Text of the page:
Homepage Feature — 5th February 2020
My name is George, I’m a Theology Youth & Community student at Nazarene Theological College in Didsbury, Manchester. Over the summer I won a bursary from Project Bonhoeffer whom Student Christian Movement was partnering with, to attend the January 2020 Bonhoeffer Conference in Stellenbosch, South Africa.
What else can I say, other than it was an absolutely amazing experience and blessing to be a delegate at the conference. Learning about Dietrich Bonhoeffer’s theology in the South African, post-apartheid context was eye opening, and listening to the black South African pastors speak about their struggles and how their theology was alive and their belief in justice, especially for the next generation, was so convicting. That they and their fellow activists were putting aside their dreams, careers, and aspirations so that future generations could live in equality was awe-inspiring. They fought for justice, peacefully, following the teachings of Jesus, and they prevailed.
This conference changed me in many ways. It cemented my belief that Christians must fight for social justice for all marginalised peoples. I now know that no matter the context, Jesus is all, for all, and that I have to minister and act in justice every day. Bonhoeffer was indeed a revolutionary, ahead of his time, and a reference point that we can use when we look at the world and its troubles today. I aspire to study Bonhoeffer more and understand his works at a deeper level, which I believe will bear much fruit in my life and ministry.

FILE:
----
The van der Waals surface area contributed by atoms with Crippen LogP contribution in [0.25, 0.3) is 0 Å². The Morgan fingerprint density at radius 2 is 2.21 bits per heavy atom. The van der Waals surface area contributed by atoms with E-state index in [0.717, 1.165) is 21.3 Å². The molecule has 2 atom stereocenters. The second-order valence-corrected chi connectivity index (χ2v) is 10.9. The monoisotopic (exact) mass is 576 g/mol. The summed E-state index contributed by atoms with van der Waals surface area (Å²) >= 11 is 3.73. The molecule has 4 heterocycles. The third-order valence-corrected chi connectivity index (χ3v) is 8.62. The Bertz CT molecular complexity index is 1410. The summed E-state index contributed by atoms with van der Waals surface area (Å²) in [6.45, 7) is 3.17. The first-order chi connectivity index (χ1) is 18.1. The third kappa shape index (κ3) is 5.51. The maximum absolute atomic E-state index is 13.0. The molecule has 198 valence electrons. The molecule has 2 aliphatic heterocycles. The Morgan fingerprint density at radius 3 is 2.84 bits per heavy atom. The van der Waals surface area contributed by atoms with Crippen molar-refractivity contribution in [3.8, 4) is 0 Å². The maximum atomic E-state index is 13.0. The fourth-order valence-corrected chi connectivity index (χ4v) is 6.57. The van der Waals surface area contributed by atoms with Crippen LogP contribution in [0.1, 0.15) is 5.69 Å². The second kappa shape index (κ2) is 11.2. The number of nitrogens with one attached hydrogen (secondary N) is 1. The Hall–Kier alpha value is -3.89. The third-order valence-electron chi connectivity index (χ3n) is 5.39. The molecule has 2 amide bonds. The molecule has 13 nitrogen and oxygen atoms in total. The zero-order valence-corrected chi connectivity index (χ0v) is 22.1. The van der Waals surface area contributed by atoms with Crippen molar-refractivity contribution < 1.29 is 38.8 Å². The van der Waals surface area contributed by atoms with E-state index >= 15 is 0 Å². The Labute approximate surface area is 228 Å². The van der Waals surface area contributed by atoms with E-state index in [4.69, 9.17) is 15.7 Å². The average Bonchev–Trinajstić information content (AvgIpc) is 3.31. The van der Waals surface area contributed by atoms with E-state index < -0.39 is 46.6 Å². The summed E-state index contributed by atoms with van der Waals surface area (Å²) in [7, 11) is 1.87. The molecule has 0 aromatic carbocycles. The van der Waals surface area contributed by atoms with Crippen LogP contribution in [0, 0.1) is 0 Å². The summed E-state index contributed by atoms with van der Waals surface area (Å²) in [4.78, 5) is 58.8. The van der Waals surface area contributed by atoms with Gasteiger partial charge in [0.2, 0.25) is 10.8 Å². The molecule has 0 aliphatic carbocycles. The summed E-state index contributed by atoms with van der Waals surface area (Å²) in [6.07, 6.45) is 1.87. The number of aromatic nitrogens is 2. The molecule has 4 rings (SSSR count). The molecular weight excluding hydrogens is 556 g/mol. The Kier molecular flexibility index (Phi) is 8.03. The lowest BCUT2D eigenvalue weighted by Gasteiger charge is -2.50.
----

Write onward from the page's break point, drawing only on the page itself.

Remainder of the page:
Living out an indefinite prison sentence, when his father finally got word of his son’s birth, knowing he was healthy, he named him, in their South African dialect, “we are happy”.
The highlight of the conference came at the closing moments, during an emerging scholar panel. There was a young black South African who shared his story; when he was born he remained unnamed for three months. The reason for this was because his father was jailed for protesting against the apartheid regime. Living out an indefinite prison sentence, when his father finally got word of his son’s birth, knowing he was healthy, he named him, in their South African dialect, “we are happy”. Later when this young man was able to question his father about his decision to name him this during a prison sentence, his father said that because he was born he and his fellow prisoners knew that the fight against the injustice of apartheid would continue. Because of this hope, he said, “we are happy”.
And so, in the face of all the global crisis. Global warming, war, political unrest, the rise of white supremacy in Europe and America, poverty, viruses, fast fashion, injustices against immigrants, racism, homelessness, government and corporate surveillance and everything else that threatens humanity, these are legion. And yet, we can still be happy, because the world is not without hope, and its hope is the Church. It is you and me, but we must act in justice, in Christ. When I look at my fellow graduates this year, who will stop being disciples in this institution and will move on and become apostles, teachers, preachers, prophets and evangelists, you are all the hope of the world, and in you lies my hope and the hope of the world, and because of that we can all be happy.